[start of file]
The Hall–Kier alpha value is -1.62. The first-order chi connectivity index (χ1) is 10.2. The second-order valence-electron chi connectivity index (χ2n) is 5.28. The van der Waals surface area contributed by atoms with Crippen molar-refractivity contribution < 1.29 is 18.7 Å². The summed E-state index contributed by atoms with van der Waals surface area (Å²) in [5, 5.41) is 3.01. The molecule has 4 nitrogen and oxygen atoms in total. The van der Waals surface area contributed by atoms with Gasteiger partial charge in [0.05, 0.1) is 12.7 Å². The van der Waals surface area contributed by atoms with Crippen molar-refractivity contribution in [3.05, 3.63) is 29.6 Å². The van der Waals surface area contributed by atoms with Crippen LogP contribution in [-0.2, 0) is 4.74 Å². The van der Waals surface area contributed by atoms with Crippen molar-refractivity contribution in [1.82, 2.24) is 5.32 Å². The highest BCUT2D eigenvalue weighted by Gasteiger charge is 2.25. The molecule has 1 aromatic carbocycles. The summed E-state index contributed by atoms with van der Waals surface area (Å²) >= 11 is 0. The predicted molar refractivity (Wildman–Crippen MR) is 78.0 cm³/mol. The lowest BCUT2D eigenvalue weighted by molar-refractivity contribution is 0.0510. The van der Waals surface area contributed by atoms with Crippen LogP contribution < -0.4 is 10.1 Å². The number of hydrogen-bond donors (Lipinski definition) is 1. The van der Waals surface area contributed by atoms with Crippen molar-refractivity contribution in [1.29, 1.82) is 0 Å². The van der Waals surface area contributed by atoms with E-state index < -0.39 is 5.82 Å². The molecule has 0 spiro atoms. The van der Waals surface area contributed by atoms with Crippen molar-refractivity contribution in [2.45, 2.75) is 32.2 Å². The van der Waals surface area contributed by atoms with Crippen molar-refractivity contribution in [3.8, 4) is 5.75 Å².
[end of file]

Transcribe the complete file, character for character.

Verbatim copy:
The Hall–Kier alpha value is -1.62. The first-order chi connectivity index (χ1) is 10.2. The second-order valence-electron chi connectivity index (χ2n) is 5.28. The van der Waals surface area contributed by atoms with Crippen molar-refractivity contribution < 1.29 is 18.7 Å². The summed E-state index contributed by atoms with van der Waals surface area (Å²) in [5, 5.41) is 3.01. The molecule has 4 nitrogen and oxygen atoms in total. The van der Waals surface area contributed by atoms with Gasteiger partial charge in [0.05, 0.1) is 12.7 Å². The van der Waals surface area contributed by atoms with Crippen molar-refractivity contribution in [3.05, 3.63) is 29.6 Å². The van der Waals surface area contributed by atoms with Crippen LogP contribution in [-0.2, 0) is 4.74 Å². The van der Waals surface area contributed by atoms with Crippen molar-refractivity contribution in [1.82, 2.24) is 5.32 Å². The highest BCUT2D eigenvalue weighted by Gasteiger charge is 2.25. The molecule has 1 aromatic carbocycles. The summed E-state index contributed by atoms with van der Waals surface area (Å²) >= 11 is 0. The predicted molar refractivity (Wildman–Crippen MR) is 78.0 cm³/mol. The lowest BCUT2D eigenvalue weighted by molar-refractivity contribution is 0.0510. The van der Waals surface area contributed by atoms with Crippen LogP contribution < -0.4 is 10.1 Å². The number of hydrogen-bond donors (Lipinski definition) is 1. The van der Waals surface area contributed by atoms with Crippen molar-refractivity contribution in [1.29, 1.82) is 0 Å². The van der Waals surface area contributed by atoms with E-state index < -0.39 is 5.82 Å². The molecule has 0 spiro atoms. The van der Waals surface area contributed by atoms with Crippen molar-refractivity contribution in [2.45, 2.75) is 32.2 Å². The van der Waals surface area contributed by atoms with Crippen molar-refractivity contribution in [3.8, 4) is 5.75 Å².